Machine learning (ML) and artificial intelligence (AI) have been lately getting the attention of news outlets, particularly in the technology sector. Many articles have been published on ML and AI; they address the potential applications in our daily lives, many others speculate on how robots will take over jobs. It is true that people have lost their jobs to robots in some sectors but there are still plenty of areas where the limitations of technology prevent the use of them.
For example, technology advances in AI have made possible virtual tutors for medicine, child education, and some college tutoring services. Most of these systems rely on the use of a large sets of data to work. In these cases, the datasets are relatively easy to produce, that is, it won’t take a lot of time and resources to make.
In online teaching and elearning, adaptive learning is a buzzword for the application of AI to these activities. Adaptive learning refers to an intelligent system that tailors the educational experience per the needs of the student. As they progress through the course, the system determines the type of content, activities, and testing the student should learn from their performance in previous modules.
This means the database needed for such system should contain multiple types of the same content, for different levels of expertise. For example, the system could be structured with levels basic, intermediate, and advanced. The system determines the level of content the student needs, this is usually determined from a series of testing and activities at the start of the course. A student that is placed in the basic level will take a longer time to complete the course because they would cover more levels. A student in the expert level will finish the course faster.
One of the difficulties adaptive learning faces is exactly the gathering of data needed to train the robot. Unlike other systems where you can mine the data to train your AI system, educational data is very hard to come by. Creating the amount of content that could produce such system will require many hours of development, which means a high upfront investment that not many can afford. Building an AI system is within the reach of any company but producing the content is very expensive.
But some large educational corporations (McGraw-Hill, Pearson, to name a few) have implemented adaptive learning in their educational LMS (Learning Management System). Their online textbooks have adaptive learning capabilities to help students achieve the level of mastery needed to succeed in the course. In general, adaptive learning vendors request datasets from the customers so they can train the AI system.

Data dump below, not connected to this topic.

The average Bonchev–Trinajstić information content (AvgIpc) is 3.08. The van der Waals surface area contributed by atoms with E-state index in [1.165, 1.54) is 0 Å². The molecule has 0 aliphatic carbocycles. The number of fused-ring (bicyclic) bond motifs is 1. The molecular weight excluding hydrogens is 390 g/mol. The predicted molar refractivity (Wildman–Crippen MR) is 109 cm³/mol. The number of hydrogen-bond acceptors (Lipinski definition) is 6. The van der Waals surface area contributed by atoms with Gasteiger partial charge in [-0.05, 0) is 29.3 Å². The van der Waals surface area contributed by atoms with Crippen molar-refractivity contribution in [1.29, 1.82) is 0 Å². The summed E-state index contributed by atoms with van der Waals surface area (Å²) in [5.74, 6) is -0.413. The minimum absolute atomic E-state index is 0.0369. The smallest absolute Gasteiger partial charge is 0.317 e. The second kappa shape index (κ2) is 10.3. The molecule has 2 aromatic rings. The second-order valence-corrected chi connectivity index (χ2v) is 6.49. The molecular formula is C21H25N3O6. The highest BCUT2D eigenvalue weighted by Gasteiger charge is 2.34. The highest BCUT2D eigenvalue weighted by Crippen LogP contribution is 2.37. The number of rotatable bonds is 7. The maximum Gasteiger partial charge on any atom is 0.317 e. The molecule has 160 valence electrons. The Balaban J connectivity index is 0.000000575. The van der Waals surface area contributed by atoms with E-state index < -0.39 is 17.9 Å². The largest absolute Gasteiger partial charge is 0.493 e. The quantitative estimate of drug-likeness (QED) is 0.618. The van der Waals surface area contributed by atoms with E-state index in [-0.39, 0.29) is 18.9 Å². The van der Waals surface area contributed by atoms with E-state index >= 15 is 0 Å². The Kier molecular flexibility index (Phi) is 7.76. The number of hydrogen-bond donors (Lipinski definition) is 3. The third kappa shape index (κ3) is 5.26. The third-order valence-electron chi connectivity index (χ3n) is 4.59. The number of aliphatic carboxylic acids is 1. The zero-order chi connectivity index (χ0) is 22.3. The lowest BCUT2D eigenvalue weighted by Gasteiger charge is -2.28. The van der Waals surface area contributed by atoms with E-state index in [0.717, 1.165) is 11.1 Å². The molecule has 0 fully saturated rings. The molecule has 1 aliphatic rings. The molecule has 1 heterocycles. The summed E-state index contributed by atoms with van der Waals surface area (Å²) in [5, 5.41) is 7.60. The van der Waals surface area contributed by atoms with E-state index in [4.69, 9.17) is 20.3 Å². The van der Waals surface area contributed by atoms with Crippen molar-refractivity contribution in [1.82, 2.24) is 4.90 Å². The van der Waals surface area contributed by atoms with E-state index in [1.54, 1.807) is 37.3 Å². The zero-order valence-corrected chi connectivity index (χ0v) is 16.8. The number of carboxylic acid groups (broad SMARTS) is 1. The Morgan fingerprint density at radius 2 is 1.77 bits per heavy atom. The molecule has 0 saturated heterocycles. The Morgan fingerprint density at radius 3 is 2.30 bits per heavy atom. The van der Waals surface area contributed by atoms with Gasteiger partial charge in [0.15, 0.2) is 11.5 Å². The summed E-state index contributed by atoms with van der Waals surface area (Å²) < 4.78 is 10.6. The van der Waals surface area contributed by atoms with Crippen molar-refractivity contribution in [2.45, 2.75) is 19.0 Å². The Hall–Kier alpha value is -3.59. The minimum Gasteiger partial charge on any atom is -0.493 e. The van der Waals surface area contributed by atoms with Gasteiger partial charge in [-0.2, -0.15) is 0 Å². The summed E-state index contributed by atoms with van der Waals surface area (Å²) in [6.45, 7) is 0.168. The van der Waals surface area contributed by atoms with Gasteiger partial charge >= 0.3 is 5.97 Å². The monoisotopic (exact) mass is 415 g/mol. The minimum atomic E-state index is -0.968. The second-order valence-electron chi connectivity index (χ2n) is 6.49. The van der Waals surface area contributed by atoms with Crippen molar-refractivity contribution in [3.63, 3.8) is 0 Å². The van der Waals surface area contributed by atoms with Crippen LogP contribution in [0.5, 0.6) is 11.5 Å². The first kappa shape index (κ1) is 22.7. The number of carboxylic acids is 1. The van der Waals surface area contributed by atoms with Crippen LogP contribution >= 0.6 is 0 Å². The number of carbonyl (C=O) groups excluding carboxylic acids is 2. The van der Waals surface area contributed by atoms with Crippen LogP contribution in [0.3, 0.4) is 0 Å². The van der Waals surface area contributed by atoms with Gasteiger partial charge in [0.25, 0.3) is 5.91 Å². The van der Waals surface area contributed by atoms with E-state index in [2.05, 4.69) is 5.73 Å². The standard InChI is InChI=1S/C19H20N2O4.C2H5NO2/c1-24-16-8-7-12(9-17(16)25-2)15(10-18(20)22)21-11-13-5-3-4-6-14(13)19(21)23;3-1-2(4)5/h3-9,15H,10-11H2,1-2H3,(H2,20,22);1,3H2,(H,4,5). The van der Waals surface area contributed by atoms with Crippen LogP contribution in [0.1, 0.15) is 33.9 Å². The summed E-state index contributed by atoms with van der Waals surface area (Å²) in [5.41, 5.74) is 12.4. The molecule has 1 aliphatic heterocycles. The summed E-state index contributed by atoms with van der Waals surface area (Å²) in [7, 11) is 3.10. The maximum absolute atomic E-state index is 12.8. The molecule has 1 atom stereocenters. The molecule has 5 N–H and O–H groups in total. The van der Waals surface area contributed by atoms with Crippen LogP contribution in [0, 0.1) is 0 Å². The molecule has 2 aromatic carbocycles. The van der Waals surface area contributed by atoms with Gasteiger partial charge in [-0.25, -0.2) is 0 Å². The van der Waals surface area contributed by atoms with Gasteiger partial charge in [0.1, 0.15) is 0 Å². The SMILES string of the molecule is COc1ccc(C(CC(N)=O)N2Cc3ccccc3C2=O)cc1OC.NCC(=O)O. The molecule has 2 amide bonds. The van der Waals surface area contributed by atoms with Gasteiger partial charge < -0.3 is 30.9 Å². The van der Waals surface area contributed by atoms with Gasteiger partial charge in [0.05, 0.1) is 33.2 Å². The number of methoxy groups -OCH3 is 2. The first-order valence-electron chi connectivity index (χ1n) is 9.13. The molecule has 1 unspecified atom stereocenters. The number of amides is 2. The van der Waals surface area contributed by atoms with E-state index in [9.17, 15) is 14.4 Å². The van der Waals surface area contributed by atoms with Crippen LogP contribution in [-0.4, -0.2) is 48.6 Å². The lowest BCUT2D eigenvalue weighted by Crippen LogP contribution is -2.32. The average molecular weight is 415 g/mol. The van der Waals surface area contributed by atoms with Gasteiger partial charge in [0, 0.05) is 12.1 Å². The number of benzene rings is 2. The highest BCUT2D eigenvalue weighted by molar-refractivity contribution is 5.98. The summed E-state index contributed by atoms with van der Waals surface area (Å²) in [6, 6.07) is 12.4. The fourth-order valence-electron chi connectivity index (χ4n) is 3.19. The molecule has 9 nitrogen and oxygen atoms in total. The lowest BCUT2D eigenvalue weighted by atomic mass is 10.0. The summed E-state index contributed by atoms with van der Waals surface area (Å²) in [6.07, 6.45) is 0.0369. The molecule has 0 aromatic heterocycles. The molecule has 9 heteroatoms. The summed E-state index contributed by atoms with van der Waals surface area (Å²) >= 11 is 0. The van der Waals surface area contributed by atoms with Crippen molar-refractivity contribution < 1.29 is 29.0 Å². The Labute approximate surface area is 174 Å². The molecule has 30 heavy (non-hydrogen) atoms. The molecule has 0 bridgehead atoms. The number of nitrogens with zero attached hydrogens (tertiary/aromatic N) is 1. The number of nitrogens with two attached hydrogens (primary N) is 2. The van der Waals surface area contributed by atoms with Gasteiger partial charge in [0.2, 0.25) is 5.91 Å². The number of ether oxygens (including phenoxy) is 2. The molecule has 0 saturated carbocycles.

At this point, adaptive learning systems are used to assess a student’s level of mastery in a subject, but they are not used to run entire courses and this is because of a flaw in these systems: students find out how it works and try to game the system. This is a problem that has plagued adaptive learning platforms. For example, students try to find ways to defeat the system by pretending they have a lower level of mastery of the material, this way they face the easiest levels first.
Educators have found a great use for adaptive learning systems. They find it difficult to determine when a student needs intervention, unless the student asks for help (not likely). If they find out, it is too late to take any remediation steps. With adaptive learning, educators can determine very early in the course if a student is struggling with the material. This way they can design, in advance, remedial materials and devote resources to those students that need help.
In general, these systems tend to be expensive, not many educational institutions can afford it. The research is out there on the effectiveness of such systems in learning, it is not clear if individualized and personalized education is as effective as a course designed for all students. Although recent research has argued that students tend to have a better experience using these systems, whether they would have learned the same without adaptive learning is not clear.
The complexity of adaptive learning systems makes it a very difficult system to navigate. Students will need training to use it, they also need training on how to cover the material (that is, avoid gaming the system). Educators need to be trained on how to facilitate the course, but most of all, on how to read the data produced by students while covering the course.
But adaptive learning has other advantages worth mentioning. These systems tend to be more interactive than courses designed in a linear way, this means students tend to engage more with the material. Students are, in fact, in charge of their own learning, even though they might not know it. This modality is suited for self-directed learning approaches, where students can explore and learn at their own pace.
Whether adaptive learning will become the standard for the development of online and elearning courses is still an open matter. More research needs to demonstrate learning is improved using these systems. Finally, either the technology lowers its cost, or adaptive learning proves it is worth the investment of resources by educational institutions and corporate educational programs. In the meantime, most likely, your online teacher is a real person and not an AI robot, at least for now.